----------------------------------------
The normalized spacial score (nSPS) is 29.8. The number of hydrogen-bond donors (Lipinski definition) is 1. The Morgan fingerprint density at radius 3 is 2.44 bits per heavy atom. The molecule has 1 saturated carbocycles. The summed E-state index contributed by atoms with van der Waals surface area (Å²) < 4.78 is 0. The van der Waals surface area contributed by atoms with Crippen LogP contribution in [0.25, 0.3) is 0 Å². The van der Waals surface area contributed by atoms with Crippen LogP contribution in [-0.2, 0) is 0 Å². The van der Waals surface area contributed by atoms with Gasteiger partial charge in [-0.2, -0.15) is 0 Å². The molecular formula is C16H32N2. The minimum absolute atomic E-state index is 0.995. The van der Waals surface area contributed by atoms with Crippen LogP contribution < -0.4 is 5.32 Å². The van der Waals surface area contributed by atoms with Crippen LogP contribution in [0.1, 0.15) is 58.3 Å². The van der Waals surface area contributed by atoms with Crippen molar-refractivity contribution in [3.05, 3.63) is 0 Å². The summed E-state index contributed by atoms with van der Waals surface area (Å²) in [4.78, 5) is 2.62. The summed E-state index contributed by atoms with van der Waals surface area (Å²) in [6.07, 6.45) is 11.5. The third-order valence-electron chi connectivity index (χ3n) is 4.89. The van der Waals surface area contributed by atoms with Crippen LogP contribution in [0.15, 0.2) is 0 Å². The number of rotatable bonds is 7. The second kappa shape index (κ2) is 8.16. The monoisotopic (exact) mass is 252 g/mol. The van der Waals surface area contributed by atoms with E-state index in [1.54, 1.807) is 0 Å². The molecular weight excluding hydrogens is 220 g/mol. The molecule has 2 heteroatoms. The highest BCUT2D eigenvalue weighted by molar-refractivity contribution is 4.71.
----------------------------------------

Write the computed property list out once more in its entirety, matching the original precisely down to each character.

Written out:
The normalized spacial score (nSPS) is 29.8. The number of hydrogen-bond donors (Lipinski definition) is 1. The Morgan fingerprint density at radius 3 is 2.44 bits per heavy atom. The molecule has 1 saturated carbocycles. The summed E-state index contributed by atoms with van der Waals surface area (Å²) < 4.78 is 0. The van der Waals surface area contributed by atoms with Crippen LogP contribution in [0.25, 0.3) is 0 Å². The van der Waals surface area contributed by atoms with Crippen LogP contribution in [-0.2, 0) is 0 Å². The van der Waals surface area contributed by atoms with Gasteiger partial charge in [-0.2, -0.15) is 0 Å². The molecular formula is C16H32N2. The minimum absolute atomic E-state index is 0.995. The van der Waals surface area contributed by atoms with Crippen LogP contribution < -0.4 is 5.32 Å². The van der Waals surface area contributed by atoms with Crippen LogP contribution in [0.1, 0.15) is 58.3 Å². The van der Waals surface area contributed by atoms with Crippen molar-refractivity contribution in [3.05, 3.63) is 0 Å². The summed E-state index contributed by atoms with van der Waals surface area (Å²) in [4.78, 5) is 2.62. The summed E-state index contributed by atoms with van der Waals surface area (Å²) in [6.07, 6.45) is 11.5. The third-order valence-electron chi connectivity index (χ3n) is 4.89. The van der Waals surface area contributed by atoms with Crippen LogP contribution in [0.15, 0.2) is 0 Å². The number of rotatable bonds is 7. The second kappa shape index (κ2) is 8.16. The monoisotopic (exact) mass is 252 g/mol. The van der Waals surface area contributed by atoms with E-state index in [1.54, 1.807) is 0 Å². The molecular weight excluding hydrogens is 220 g/mol. The molecule has 2 heteroatoms. The highest BCUT2D eigenvalue weighted by molar-refractivity contribution is 4.71.